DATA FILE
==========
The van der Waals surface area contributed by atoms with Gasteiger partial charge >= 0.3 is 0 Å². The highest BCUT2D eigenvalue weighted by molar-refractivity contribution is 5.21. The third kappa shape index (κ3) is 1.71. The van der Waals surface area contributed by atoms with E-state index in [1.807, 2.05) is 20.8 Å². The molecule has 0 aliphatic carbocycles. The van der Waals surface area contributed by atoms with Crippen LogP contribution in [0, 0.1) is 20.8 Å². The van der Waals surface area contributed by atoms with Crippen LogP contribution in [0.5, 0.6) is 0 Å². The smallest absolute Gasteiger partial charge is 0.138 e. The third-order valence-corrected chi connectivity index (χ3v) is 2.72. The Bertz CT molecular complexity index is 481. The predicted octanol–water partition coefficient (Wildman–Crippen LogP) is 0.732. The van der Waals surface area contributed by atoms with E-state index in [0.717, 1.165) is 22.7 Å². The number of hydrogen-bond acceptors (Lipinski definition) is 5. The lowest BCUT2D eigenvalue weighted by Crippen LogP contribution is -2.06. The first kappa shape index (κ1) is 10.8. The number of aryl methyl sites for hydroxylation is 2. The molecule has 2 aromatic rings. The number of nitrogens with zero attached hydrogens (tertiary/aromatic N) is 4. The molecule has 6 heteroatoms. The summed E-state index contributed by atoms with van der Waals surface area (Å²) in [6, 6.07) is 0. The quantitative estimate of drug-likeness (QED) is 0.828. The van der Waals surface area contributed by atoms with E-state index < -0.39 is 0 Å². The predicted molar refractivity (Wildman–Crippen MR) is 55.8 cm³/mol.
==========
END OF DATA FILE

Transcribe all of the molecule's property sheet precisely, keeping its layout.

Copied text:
The van der Waals surface area contributed by atoms with Gasteiger partial charge >= 0.3 is 0 Å². The highest BCUT2D eigenvalue weighted by molar-refractivity contribution is 5.21. The third kappa shape index (κ3) is 1.71. The van der Waals surface area contributed by atoms with E-state index in [1.807, 2.05) is 20.8 Å². The molecule has 0 aliphatic carbocycles. The van der Waals surface area contributed by atoms with Crippen LogP contribution in [0, 0.1) is 20.8 Å². The van der Waals surface area contributed by atoms with Crippen LogP contribution in [0.5, 0.6) is 0 Å². The smallest absolute Gasteiger partial charge is 0.138 e. The third-order valence-corrected chi connectivity index (χ3v) is 2.72. The Bertz CT molecular complexity index is 481. The predicted octanol–water partition coefficient (Wildman–Crippen LogP) is 0.732. The van der Waals surface area contributed by atoms with E-state index in [0.717, 1.165) is 22.7 Å². The number of hydrogen-bond acceptors (Lipinski definition) is 5. The lowest BCUT2D eigenvalue weighted by Crippen LogP contribution is -2.06. The first kappa shape index (κ1) is 10.8. The number of aryl methyl sites for hydroxylation is 2. The molecule has 2 aromatic rings. The number of nitrogens with zero attached hydrogens (tertiary/aromatic N) is 4. The molecule has 6 heteroatoms. The summed E-state index contributed by atoms with van der Waals surface area (Å²) in [6, 6.07) is 0. The quantitative estimate of drug-likeness (QED) is 0.828. The van der Waals surface area contributed by atoms with E-state index < -0.39 is 0 Å². The predicted molar refractivity (Wildman–Crippen MR) is 55.8 cm³/mol.